If you’re anything like me, you lay down to sleep thinking you’re letting your body and mind shut off to recuperate. Early 1950’s scientists thought this same way, but this isn’t actually the case. Your brain is more active then you may realize! What are the sleep stages? They are a combination of REM sleep and Non-REM sleep stages. REM stands for Rapid Eye Movement.

Sleep Stages

Stage 1: After just a few minutes your body is in a very light sleep, you are slightly alert and are easily awoken. “Hypnic Jerks” are commonly known to accompany those of us with irregular sleeping patterns. These make you feel an involuntary jolting, twitching feeling that startles you awake as you are falling asleep.

Stage 2: This stage usually begins the deep sleeping process where your body is preparing for deep sleep. It does so by reducing it’s activity, decreasing your blood pressure and body temperature while slowing your heart rate. All of which will make it harder for you to be woken up. About half of our night is spend in this Stage 2 state.

These first two stages of Rapid Eye Movement are often referred to as light sleep or a “power nap”. In order to have a successful power nap, you would want to make sure you wake up after this stage. Generally that would be about a 90 minute nap.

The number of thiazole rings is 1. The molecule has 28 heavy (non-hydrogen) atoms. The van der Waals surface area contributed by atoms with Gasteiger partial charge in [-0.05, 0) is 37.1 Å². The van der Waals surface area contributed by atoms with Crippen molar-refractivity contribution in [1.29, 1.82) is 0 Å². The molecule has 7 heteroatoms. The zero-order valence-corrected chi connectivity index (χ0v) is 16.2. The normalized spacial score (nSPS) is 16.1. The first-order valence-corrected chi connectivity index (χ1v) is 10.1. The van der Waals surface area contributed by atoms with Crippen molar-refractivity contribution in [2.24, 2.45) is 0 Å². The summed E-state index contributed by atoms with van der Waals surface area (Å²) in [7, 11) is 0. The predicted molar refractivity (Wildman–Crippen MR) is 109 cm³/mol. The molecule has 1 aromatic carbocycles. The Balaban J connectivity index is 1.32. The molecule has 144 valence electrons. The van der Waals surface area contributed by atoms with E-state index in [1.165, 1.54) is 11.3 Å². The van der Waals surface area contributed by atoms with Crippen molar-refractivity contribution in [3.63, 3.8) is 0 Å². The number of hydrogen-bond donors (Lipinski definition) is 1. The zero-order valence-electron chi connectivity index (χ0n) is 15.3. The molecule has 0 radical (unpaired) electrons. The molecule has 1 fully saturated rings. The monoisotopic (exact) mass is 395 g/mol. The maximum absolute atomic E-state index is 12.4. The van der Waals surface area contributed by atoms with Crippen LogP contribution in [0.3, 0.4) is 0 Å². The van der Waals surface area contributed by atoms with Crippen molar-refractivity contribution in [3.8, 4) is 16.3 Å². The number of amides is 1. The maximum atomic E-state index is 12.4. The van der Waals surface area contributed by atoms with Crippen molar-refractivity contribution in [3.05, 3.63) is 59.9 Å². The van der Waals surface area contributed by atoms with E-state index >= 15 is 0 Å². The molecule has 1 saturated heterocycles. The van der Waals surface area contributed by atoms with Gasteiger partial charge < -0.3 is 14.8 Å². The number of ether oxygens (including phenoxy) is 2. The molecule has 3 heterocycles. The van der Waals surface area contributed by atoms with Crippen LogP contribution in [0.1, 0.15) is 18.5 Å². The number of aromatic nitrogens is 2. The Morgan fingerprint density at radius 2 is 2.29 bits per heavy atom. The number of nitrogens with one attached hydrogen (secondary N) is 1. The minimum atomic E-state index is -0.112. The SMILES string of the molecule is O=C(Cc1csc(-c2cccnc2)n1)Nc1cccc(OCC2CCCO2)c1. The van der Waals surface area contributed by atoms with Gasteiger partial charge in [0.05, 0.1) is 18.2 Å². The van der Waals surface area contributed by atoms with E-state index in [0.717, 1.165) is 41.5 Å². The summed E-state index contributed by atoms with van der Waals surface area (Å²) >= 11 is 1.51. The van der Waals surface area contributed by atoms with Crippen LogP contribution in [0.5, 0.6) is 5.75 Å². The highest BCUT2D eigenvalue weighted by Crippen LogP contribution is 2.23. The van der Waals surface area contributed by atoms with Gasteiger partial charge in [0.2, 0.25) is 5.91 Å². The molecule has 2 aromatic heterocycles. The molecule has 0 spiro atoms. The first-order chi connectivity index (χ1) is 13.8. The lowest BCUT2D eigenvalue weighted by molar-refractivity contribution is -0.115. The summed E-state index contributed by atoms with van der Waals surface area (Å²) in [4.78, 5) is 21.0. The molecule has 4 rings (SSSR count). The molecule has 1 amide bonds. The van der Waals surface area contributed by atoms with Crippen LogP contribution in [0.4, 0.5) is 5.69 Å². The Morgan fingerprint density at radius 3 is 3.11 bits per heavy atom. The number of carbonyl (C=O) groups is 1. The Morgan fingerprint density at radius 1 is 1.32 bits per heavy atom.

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Stage 3 & 4: Because your body has already been through stages 1 and 2, you are now ready for deep sleep. Slower delta waves are produced by your brain and we enter the Non-REM sleep meaning no “Rapid Eye Movement”.  This is our deepest level of sleep and the stage where it is the hardest to be woken up. Thankfully, we accredit this stage for the generating energy, stimulating growth/development and repair of your muscles and tissues.

50% of babies sleep stages are spent in REM sleep!

Fun Fact: Adults spend roughly 20% of their time in the REM stage of sleep, whereas babies can spend up to 50% in these first two stages of sleep.

So Why Do I Feel Groggy When I Wake Up?

Although you’d think this is one long cycle, you actually go through these four stages 5-6 times on an average night. While you are in the REM sleep stages, your brain is moving learning and memory information to store in your long-term memory. The length of the REM periods also increase as the night goes on so you have a higher chance of waking up from a dream feeling less groggy and more alert. If you feel sluggish and overtired when you wake up, it can be because you woke up in a deeper stage of sleep.

Overall sleep is imperative to daily living and without it the human body cannot function properly. Nowadays our fast paced lives make it hard to make time for a full 8 hours of sleep. But if you want to wake up feeling refreshed and ready to tackle the day, we need to make sure our body has it’s sleep in order to function optimally.

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